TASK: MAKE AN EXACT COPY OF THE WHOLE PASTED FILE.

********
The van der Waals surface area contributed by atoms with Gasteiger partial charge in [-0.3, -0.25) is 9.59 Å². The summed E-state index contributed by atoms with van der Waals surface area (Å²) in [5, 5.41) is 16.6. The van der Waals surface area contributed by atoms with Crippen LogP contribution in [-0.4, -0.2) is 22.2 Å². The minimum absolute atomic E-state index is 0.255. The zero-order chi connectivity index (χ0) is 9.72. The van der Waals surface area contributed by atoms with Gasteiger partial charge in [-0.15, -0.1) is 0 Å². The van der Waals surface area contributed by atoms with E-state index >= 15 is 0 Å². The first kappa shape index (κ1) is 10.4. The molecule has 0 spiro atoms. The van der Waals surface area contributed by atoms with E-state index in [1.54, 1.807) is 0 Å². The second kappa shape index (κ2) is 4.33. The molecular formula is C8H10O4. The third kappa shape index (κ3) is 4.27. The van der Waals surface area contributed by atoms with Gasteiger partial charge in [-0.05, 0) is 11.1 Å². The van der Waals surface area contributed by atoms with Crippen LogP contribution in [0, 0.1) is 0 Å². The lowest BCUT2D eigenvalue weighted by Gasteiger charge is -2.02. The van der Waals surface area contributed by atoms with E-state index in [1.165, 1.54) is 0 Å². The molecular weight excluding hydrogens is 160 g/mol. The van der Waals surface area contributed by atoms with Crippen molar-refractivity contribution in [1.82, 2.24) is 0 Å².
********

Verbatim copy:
The van der Waals surface area contributed by atoms with Gasteiger partial charge in [-0.3, -0.25) is 9.59 Å². The summed E-state index contributed by atoms with van der Waals surface area (Å²) in [5, 5.41) is 16.6. The van der Waals surface area contributed by atoms with Crippen LogP contribution in [-0.4, -0.2) is 22.2 Å². The minimum absolute atomic E-state index is 0.255. The zero-order chi connectivity index (χ0) is 9.72. The van der Waals surface area contributed by atoms with Gasteiger partial charge in [-0.15, -0.1) is 0 Å². The van der Waals surface area contributed by atoms with E-state index >= 15 is 0 Å². The first kappa shape index (κ1) is 10.4. The molecule has 0 spiro atoms. The van der Waals surface area contributed by atoms with E-state index in [1.54, 1.807) is 0 Å². The second kappa shape index (κ2) is 4.33. The molecular formula is C8H10O4. The third kappa shape index (κ3) is 4.27. The van der Waals surface area contributed by atoms with Gasteiger partial charge in [-0.05, 0) is 11.1 Å². The van der Waals surface area contributed by atoms with Crippen LogP contribution in [0, 0.1) is 0 Å². The lowest BCUT2D eigenvalue weighted by Gasteiger charge is -2.02. The van der Waals surface area contributed by atoms with E-state index in [1.165, 1.54) is 0 Å². The molecular weight excluding hydrogens is 160 g/mol. The van der Waals surface area contributed by atoms with Crippen molar-refractivity contribution in [1.82, 2.24) is 0 Å².